A law designed to protect consumers from unwanted automated calls to their cell phones is being challenged by a bipartisan group, which argues that it is infringing their right to free speech.

The Telephone Consumer Protection Act was enacted in 1991 to address the growing number of telephone marketing calls. The FCC, which is charged with interpreting the TCPA, has revised its rules for TCPA enforcement throughout following decades, including considerations for cell phone calls that were not as pertinent in the early 1990s.

Now, five organizations including Public Policy Polling have filed suit alleging that their right to political speech is infringed by Federal enforcement of TCPA regarding cell phones. They are asking for a preliminary injunction enjoining TCPA’s enforcement, as well as a declaratory judgment that the TCPA violates the First Amendment, according to the complaint.

The complaint targets a TCPA provision described colloquially as the “cell phone call ban,” which prohibits auto-dialed or prerecorded phone calls to cell phones. The FCC has carved out six exemptions to this ban, including a wireless carrier’s calls to its customers, certain healthcare-related calls and calls regarding banking that suggest a risk of fraud or theft.

The challenge alleges that by allowing certain types of auto-calls but not others – for example, political polling – the TCPA represents a content-based restriction of speech, which is only permitted by the First Amendment under very narrow circumstances. Plaintiffs argue that the TCPA’s restriction of different types of calls do not meet the standard for acceptable content-based speech restrictions.

“What this bipartisan group is ultimately looking to do is challenge the ban on political speech,” Charles Harris, a partner at Mayer Brown who has written about the issue, told the Cook County Record. “They make political calls and they are kind of in the crosshairs of the TCPA given their business.”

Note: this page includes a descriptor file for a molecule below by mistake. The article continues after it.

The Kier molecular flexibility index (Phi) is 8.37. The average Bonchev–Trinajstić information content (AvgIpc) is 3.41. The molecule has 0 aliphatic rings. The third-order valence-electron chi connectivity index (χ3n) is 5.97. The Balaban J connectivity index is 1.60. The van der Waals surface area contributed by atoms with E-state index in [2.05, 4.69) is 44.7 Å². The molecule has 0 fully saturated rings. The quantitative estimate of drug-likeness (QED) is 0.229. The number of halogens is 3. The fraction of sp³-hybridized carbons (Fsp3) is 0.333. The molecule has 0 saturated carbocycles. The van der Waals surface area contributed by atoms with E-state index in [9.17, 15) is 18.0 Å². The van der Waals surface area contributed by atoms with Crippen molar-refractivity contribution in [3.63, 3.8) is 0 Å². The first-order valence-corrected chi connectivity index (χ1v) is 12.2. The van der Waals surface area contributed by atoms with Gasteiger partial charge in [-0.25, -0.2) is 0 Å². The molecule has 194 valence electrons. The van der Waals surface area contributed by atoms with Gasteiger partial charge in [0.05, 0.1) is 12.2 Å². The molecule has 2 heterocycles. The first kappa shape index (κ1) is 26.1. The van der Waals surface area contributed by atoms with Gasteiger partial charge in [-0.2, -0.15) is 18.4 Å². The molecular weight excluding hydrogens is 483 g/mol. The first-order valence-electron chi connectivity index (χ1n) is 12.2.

The issue is particularly relevant to them because of the proliferation of lawsuits against businesses and organizations that use auto-dialers, Harris added.

“It’s just one provision of [the TCPA],” Harris said of the cell phone call ban. “But that one provision has been the impetus for all of these sham – what we consider sham – TCPA challenges.”

TCPA lawsuits have risen sharply over the past decade, according to WebRecon data. A December 2015 analysis found that there were only 14 TCPA litigants in 2007, which jumped to 354 in 2010, and by 2015 there were nearly 4,000.

Therefore one major group that stands to benefit from a successful challenge to the cell phone call ban would be businesses that have been affected by these lawsuits, Harris said.  

“If the court decides that that ban is unconstitutional, not only would that help these type of political organizations but presumably it would also help businesses that are being affected by the TCPA legislation,” he said.

Chevron deference will pose an important obstacle to the TCPA challenge, Harris said. Because the FCC is specifically tasked with interpreting the TCPA, the plaintiffs have a particular burden to show that their interpretations have been unreasonable.

Nevertheless, Harris said he believes the challenge has “a strong chance” to succeed.

He noted a similar case, Cahaly v. LaRosa, in which the 4th Circuit Court of Appeals upheld the decision that a ban on so-called “robocalls” in South Carolina was unconstitutional. The suit was filed by a political consultant who had been using an automated polling system over the phone.

The federal TCPA challenge has managed to bring diverse groups to the same team from across seemingly huge ideological chasms. The plaintiffs include the Democratic Party of Oregon and Washington State Democratic Central Committee as well as the Tea Party Forward PAC.

“I think it says that the issue affects a lot of different people,” Harris said. “It’s a blanket effect on businesses and on organizations regardless of what your political affiliation is.”

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